Tuesday, March 19, 2013

Please Don't Drink the Air Freshener

Just when you’re not sure what to write about your four-year-old tries to drink air freshener. Isn’t it always the case? She’s fine, but I may begin a re-child-proofing of our house to keep up with her curiosity.

It all began innocently enough when she told me she wanted another sip of apple juice. I was putting the lunch dishes in the dishwasher and her glass was still on the table. A few seconds later she skipped towards me and said the water with the sticks tasted bad.

Hum, I thought, taking a look at her juice glass. What does she mean by sticks?  She made a face and I was certain she’d tasted something that didn’t seem right.

“Can you show me?” I asked.

After a few seconds she led me into the entryway. We have a large round table decorated with a lamp and about fifty feet of garland my seven-year-old has made out of construction paper. In the center is a glass and wood reed diffuser that sends a subtle, welcoming scent into the air. She and her sister had given it to me, with a little help from their father, a week before on my birthday.

“You drank the air freshener?” I yelled.

“I’m so sorry,” she whimpered.

I led her back into the kitchen and pulled out a chopstick.

“Pretend this is one of the wooden sticks,” I said, holding the chopstick. “Did you put your lips on it and then go ‘yuck’ of did you use it like a straw and try to suck?”

She was not game. And I had a feeling she’d be suggestible to whatever answer sounded like it would make me less upset.

I called our pediatrician. He was calm and helpful.

“Lemongrass,” he said, when I told him the scent. “Well, that’s edible.” Still, he said, call poison control.

Very Old Information
I happened to have the number for poison control quite handy. It’s time likes this, and perhaps only times like this, when I’m glad our kitchen hasn’t been updated since 1980. The previous owner had affixed a small primer from poison control to the inside of a top cabinet and I dialed the number. It forwarded me to the current number and a friendly man answered. I explained my daughter tried to drink from an air freshener diffuser, I didn't think she'd gotten much, but my doctor suggested I call.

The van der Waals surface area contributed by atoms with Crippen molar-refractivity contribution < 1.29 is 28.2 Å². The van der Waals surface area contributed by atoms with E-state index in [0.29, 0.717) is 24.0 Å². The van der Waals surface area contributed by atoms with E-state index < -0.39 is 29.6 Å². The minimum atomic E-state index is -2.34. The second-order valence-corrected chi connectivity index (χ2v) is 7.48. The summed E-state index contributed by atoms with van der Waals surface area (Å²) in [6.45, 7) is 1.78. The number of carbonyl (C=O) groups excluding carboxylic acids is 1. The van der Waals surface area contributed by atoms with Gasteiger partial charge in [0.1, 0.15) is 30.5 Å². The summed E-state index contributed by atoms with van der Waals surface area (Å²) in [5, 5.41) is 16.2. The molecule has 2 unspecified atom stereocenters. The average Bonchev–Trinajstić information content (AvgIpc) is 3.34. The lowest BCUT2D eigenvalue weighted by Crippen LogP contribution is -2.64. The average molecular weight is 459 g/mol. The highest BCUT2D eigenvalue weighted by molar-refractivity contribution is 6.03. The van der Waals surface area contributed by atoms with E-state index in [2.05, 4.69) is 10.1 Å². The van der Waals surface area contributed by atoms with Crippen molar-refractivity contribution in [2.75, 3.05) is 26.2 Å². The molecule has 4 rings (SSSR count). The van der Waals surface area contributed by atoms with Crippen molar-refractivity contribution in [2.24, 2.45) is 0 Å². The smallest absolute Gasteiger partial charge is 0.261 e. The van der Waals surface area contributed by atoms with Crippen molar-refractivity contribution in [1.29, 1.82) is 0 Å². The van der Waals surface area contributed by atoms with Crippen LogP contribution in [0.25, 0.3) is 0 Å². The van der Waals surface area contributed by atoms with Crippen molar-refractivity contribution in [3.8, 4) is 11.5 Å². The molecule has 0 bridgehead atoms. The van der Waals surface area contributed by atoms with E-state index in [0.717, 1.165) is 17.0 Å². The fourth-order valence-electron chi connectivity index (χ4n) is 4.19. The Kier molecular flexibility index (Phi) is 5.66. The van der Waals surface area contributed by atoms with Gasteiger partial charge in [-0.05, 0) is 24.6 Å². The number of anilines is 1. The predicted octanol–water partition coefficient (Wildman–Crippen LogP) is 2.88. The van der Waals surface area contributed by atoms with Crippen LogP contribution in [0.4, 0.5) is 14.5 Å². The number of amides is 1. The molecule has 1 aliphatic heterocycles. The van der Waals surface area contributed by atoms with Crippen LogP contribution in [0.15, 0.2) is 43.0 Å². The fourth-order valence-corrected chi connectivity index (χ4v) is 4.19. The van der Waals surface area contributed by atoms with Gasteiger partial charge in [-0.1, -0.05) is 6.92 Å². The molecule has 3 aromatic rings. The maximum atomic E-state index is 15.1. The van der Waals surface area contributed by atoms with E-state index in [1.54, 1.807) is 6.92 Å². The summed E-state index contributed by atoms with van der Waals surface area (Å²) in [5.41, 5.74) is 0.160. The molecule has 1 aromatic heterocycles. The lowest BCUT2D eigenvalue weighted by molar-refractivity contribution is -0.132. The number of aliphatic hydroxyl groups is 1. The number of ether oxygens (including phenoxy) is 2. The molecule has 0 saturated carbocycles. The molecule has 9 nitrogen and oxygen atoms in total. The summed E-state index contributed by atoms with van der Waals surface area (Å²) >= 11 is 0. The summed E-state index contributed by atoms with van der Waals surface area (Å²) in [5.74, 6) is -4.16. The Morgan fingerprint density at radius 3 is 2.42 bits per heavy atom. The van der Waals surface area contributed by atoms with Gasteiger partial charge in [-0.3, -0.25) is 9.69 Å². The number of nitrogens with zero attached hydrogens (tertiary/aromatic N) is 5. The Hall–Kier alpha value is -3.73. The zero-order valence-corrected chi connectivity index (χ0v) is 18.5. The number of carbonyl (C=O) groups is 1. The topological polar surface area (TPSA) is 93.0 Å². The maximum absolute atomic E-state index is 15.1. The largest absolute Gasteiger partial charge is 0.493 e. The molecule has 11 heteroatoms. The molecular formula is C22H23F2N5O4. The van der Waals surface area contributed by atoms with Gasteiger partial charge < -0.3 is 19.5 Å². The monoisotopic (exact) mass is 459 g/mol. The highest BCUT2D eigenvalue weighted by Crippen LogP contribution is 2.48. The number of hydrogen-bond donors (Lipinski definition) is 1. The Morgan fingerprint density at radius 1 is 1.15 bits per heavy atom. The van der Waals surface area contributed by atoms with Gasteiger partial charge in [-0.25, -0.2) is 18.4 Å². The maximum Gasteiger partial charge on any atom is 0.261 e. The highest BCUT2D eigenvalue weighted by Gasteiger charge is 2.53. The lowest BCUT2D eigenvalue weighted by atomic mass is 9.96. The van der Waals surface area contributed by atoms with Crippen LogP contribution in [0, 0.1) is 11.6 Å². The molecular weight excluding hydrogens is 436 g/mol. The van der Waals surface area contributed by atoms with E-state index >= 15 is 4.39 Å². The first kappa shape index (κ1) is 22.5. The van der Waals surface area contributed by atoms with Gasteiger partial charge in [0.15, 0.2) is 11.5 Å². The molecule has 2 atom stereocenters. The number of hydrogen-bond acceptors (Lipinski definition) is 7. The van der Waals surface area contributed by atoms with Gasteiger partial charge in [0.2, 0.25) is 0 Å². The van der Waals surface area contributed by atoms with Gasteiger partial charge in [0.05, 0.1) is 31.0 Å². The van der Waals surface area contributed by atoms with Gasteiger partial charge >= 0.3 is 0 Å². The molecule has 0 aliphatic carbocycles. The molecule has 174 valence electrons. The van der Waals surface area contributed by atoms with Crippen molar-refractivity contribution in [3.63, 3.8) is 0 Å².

“Yes, I did have the original box,” I said. Of course it said to keep out of reach of children and do not ingest. “Williams-Sonoma. Lemongrass,” I offered.

Not long after, he told me he had pulled up the product on his computer. There was probably not much to worry about given her exposure. There was alcohol in it. And oil. And I am sure a lot of other things he didn’t tell me. He thought she’d be fine.

“Maybe have her drink some juice,” he added, “to get the taste out.”

Her breath still smelled like oily lemongrass, something that is a lot less pleasant coming from your child than it is wafting through a room. I gave her some juice. Then I walked her over to the diffuser and explained that she was never to drink anything that I hadn’t given her, especially if it wasn't more akin to water or juice or milk.

I put the diffuser on top of a bookcase, very much out of reach.

You may remember about a year ago when a lot of attention was given to new colorful gel pods of laundry detergent. Shortly after they were introduced, kids began eating the pods in alarming numbers: jumping from 200 reported cases to 1,210 in about two months. The concentrated detergent was dangerous, some kids were hospitalized, some put on ventilators. Senator Chuck Schumer urged the consumer product safety commission to require child safety locks on the packaging.

Senator Schumer was made fun of for talking about the pods and saying laundry detergent was made to look delicious. And I remember thinking that I was glad he was pushing for better packaging and labeling, but that I could not figure out how a kid would think the pod looked like candy, or something interesting to eat.

That was then.

This week on The Educated Mom, we talk about the educational value of a road trip. I'm heading on one soon, and will be back with a new post in April.

Tuesday, March 12, 2013

Tips the Parenting Magazines Won't Tell You: Google Searches

Inspired by a recent article in the NY TIMES, we offer you another edition of Tips the Parenting Magazines Won’t Tell You. We’ve gathered the best in parent Google searches to reveal new insight into the mysterious world of self-diagnosis.

We start with rashes, a wonderful place to start.

“Bouncy Houses and Hand Foot and Mouth Disease”